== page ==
Pakistan attaches great importance to its relations with Iran. Historically, the two countries share peaceful border and frontiers which has further complimented by economic and socio-cultural ties. Iran was the first country to recognize Pakistan after its independence and since then the country has supported Pakistan on a number of occasions. In early years, following the independence of Pakistan, Iran had provided Pakistan with military assistance and also supported during Pakistan’s wars with India in 1965 and 1971. Pakistan, on the other hand, was the first country to recognize the Islamic Government in Iran following the Islamic Revolution. The country also tacitly supported Iran during Iraq-Iran war. Apart from the areas of cooperation, there has been a clear shift in Iran’s policy of unequivocally supporting Pakistan in its stance on Kashmir in decades following independence of Pakistan to depriving Pakistan of its vote in favour of its stated policy on Kashmir. Also, Iran never approved of Pakistan government supporting the Taliban in Afghanistan.

The two countries share strong economic ties as well. Both Pakistan and Iran along with Turkey founded Regional Cooperation for Development (RCD) in 1964 to promote and strengthen economic cooperation and development among the member states which later was revived and restructured with the name Economic Cooperation Organization (ECO) in 1985. Iran holds observer status in South Asian Association for Regional Cooperation (SAARC) and both Iran and Pakistan are ‘observers’ in Shanghai Cooperation Organization (SCO).

Trade between Pakistan and Iran has reached a significant level over the years. There are about 300 tradable items for trading between Pakistan and Iran. Essentially, cooperation in energy sector remains to be the most vital and significant aspect of economic relations between Pakistan and Iran. The two countries have long discussed the export of gas from South Pars Field in Iran to Pakistan. The project, Iran-Pakistan-India (IPI) gas pipeline, which is now also called as peace pipeline, was first put forward in early 1990s since then there have been several rounds of talks on the feasibility and mechanism of the project. The project aims at constructing a 2,700 km long gas pipeline from South Pars to Karachi and then to New Delhi. The project was formally announced in 2002 and feasibility studies were conducted by 2005. India attaches security concerns to the route of the gas pipeline as the land-based pipeline will cross from Balochistan, the trilateral talks have been boycotted by the country since 2007. Therefore, Pakistan and Iran have been pursuing the project bilaterally. The project was formally signed between Pakistan and Iran in 2009 and a deal for the construction of the pipeline was signed in March 2010. The same month, India proposed Iran to resume the dialogue on the IPI project. The project is expected to be completed by2015.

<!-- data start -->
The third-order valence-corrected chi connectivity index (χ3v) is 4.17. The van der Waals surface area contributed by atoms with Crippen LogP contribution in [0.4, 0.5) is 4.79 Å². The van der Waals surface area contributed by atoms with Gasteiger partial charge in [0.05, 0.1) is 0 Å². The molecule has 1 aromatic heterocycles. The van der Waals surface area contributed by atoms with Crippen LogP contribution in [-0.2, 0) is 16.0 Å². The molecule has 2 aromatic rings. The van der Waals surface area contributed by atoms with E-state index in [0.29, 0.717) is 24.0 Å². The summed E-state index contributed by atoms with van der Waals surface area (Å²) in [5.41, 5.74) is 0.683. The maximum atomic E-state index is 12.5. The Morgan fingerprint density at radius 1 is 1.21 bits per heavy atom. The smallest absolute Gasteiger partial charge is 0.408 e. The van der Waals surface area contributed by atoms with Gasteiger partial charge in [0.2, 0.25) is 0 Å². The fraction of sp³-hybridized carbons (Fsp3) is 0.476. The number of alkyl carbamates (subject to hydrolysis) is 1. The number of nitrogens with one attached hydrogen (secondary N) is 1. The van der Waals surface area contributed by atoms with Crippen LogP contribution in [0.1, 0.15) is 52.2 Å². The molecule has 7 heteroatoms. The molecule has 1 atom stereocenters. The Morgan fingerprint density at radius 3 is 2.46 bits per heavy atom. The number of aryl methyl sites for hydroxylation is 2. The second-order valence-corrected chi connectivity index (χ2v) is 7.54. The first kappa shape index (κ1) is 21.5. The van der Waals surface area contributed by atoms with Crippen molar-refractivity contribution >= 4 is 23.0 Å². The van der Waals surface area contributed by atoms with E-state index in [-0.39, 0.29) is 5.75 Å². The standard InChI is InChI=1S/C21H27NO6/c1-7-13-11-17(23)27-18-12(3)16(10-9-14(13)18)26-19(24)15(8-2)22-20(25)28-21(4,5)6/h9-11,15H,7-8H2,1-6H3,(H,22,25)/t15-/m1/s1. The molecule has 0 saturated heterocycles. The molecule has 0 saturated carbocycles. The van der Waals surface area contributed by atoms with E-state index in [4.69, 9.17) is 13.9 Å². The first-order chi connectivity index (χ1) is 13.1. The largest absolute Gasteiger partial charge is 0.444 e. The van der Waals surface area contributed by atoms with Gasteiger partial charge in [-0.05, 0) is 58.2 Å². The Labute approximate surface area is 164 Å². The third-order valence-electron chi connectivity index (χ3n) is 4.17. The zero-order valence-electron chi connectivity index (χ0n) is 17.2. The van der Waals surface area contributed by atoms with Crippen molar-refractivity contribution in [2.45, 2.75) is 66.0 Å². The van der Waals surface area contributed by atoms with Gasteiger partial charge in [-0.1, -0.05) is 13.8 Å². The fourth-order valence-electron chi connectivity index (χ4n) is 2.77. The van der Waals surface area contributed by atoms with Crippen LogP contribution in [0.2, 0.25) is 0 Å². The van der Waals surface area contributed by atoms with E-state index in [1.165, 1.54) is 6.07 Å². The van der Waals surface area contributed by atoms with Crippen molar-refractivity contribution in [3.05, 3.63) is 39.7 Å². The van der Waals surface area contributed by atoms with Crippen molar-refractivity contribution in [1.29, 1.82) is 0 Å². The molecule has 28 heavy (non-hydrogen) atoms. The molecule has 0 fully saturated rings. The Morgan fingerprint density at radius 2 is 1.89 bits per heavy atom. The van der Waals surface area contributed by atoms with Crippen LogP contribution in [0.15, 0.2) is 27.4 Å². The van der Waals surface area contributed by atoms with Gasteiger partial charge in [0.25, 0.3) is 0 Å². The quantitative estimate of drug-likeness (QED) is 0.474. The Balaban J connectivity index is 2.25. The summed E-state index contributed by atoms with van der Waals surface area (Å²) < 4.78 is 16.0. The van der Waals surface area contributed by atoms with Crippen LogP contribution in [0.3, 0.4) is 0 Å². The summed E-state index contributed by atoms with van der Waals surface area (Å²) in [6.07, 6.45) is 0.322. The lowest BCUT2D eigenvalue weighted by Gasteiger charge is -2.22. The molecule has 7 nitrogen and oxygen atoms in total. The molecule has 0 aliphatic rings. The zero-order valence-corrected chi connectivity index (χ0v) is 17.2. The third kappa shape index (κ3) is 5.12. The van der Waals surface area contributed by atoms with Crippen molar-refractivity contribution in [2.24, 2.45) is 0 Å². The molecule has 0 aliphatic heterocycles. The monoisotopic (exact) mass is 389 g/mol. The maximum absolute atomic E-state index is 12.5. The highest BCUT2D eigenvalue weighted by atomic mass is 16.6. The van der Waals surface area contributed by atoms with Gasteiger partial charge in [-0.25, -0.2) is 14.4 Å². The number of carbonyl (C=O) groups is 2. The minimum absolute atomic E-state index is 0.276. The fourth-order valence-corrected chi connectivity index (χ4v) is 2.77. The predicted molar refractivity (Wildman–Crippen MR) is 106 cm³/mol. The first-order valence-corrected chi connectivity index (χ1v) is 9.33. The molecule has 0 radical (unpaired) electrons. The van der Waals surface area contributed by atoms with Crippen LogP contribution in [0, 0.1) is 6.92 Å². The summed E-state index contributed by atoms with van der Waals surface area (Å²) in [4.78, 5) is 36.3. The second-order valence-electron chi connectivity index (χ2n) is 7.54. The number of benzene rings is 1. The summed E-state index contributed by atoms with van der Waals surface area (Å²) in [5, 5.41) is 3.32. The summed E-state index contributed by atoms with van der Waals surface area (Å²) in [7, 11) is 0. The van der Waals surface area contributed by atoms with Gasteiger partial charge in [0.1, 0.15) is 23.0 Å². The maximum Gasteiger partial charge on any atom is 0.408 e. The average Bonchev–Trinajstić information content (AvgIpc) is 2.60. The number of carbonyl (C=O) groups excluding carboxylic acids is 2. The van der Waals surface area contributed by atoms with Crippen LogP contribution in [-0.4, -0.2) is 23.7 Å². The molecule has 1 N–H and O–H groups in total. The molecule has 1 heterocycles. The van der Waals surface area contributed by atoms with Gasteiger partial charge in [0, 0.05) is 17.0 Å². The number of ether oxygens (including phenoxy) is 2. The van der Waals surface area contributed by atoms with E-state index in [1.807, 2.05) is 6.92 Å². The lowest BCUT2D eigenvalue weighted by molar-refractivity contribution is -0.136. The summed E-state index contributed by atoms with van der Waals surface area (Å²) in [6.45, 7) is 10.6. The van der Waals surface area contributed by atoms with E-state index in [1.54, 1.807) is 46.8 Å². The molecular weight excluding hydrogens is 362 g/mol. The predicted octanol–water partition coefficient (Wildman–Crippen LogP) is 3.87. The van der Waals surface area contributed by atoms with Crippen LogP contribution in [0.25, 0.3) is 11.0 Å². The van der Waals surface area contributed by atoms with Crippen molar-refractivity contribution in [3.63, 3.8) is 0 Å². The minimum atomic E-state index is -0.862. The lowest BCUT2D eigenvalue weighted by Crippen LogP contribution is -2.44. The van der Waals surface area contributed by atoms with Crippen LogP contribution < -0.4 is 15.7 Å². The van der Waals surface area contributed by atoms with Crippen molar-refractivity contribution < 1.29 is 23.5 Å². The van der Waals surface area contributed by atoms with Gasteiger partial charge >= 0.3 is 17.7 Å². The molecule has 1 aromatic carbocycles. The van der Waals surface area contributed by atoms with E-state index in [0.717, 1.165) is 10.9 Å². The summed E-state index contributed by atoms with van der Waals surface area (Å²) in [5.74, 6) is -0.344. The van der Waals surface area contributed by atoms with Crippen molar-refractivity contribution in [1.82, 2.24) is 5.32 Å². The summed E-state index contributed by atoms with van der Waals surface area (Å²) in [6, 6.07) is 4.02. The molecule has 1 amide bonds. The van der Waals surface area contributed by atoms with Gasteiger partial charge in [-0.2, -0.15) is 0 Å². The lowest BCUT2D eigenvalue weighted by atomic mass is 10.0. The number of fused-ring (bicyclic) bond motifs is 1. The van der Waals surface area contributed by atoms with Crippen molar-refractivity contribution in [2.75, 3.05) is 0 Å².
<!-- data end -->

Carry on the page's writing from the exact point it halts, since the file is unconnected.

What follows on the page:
“There has been a clear shift in Iran’s policy of unequivocally supporting Pakistan in its stance on Kashmir in decades following independence of Pakistan to depriving Pakistan of its vote in favour of its stated policy on Kashmir.”
For past few years, Iran has been under stringent international scrutiny and criticism by the West regarding its nuclear program. The country not only faced criticism but sanctions also. However, Pakistan unequivocally supported Iran for its right to access nuclear technology.

Keeping in view the traditional socio-cultural similarities and commonality of interests in many spheres, Pakistan and Iran seem to retain friendly relations in future. Despite international pressure and criticism the two countries have maintained cordial relationship. However, the differences and divergence of interests in some areas, including periodic border security tension remain a cause of concern. Maintaining a friendly equation is a necessity for both the countries. For this, both the countries are required to foster their partnership in all possible spheres.